A pilot scheme at Pudsey Leisure Centre which creates a safe and inclusive space for individuals with autism, ADHD and other neurodiverse conditions is set to continue – and expand to other gyms in Leeds.
Loud music and bright lights can be a trigger for neurodivergent people, making activity in a gym environment very challenging; the aim of the low sensory sessions is to remove these barriers and make the gym space more accessible.
The low sensory gym sessions started at Pudsey Leisure Centre after learning from people with neurodiverse conditions what would support them to access the gym.
Following positive feedback received from customers, Active Leeds is expanding them to the John Charles Centre for Sport, John Smeaton, Middleton, as well as continuing at Pudsey.
Councillor Salma Arif, Leeds City Council’s executive member for public health and active lifestyles, said: “Following fantastic feedback from customers at the Pudsey Leisure Centre, I am thrilled to say that we are now rolling out these sessions more widely. Regular exercise is crucial to the physical and mental wellbeing of people, and we want to ensure that we are providing a space in our leisure centres which is accessible to everyone and where customers feel comfortable and supported.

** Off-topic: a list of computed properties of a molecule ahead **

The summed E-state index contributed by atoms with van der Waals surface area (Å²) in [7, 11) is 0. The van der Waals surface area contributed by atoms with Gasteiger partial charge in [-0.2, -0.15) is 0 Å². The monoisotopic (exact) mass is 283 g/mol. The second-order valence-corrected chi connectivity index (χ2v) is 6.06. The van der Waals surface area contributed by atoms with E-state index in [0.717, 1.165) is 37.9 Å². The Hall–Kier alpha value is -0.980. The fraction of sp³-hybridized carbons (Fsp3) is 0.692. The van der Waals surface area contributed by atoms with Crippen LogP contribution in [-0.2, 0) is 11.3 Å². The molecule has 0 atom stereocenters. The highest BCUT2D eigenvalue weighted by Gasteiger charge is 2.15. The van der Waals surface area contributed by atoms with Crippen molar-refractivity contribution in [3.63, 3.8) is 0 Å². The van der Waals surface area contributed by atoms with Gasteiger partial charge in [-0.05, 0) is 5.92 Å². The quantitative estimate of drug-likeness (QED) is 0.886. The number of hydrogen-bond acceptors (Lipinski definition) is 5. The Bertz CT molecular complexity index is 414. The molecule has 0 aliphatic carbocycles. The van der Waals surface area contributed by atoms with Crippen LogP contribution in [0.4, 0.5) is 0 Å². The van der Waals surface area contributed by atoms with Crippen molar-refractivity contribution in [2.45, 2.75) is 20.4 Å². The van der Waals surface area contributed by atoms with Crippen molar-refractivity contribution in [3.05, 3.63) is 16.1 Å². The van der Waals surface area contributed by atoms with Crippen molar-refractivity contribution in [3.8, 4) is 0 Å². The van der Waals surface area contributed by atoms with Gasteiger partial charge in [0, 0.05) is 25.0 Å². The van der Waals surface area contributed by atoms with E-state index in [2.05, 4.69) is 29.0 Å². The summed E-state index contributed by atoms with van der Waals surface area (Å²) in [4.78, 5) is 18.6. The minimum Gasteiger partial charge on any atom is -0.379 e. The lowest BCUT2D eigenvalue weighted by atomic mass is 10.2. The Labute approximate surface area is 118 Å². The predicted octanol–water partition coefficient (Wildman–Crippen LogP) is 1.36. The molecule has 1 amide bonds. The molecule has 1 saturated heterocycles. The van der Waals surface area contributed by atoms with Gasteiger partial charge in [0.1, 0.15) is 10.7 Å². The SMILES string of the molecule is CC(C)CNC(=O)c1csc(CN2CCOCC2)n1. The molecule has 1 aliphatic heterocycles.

“We are continuing to work closely with partners to offer as much support as possible for neurodivergent people across our service. Working with Advonet, People in Action and Public Health we are delivering specific disability awareness training to gym instructors and staff. We are also working closely with Breeze Leeds to support autistic and disabled children when activities are held in our facilities.”
Session times across all centres will be Wednesday, (6.30pm–8pm) and Sunday, (1pm–2.30pm). Customers visiting during those hours that would like to listen to music are encouraged to bring headphones.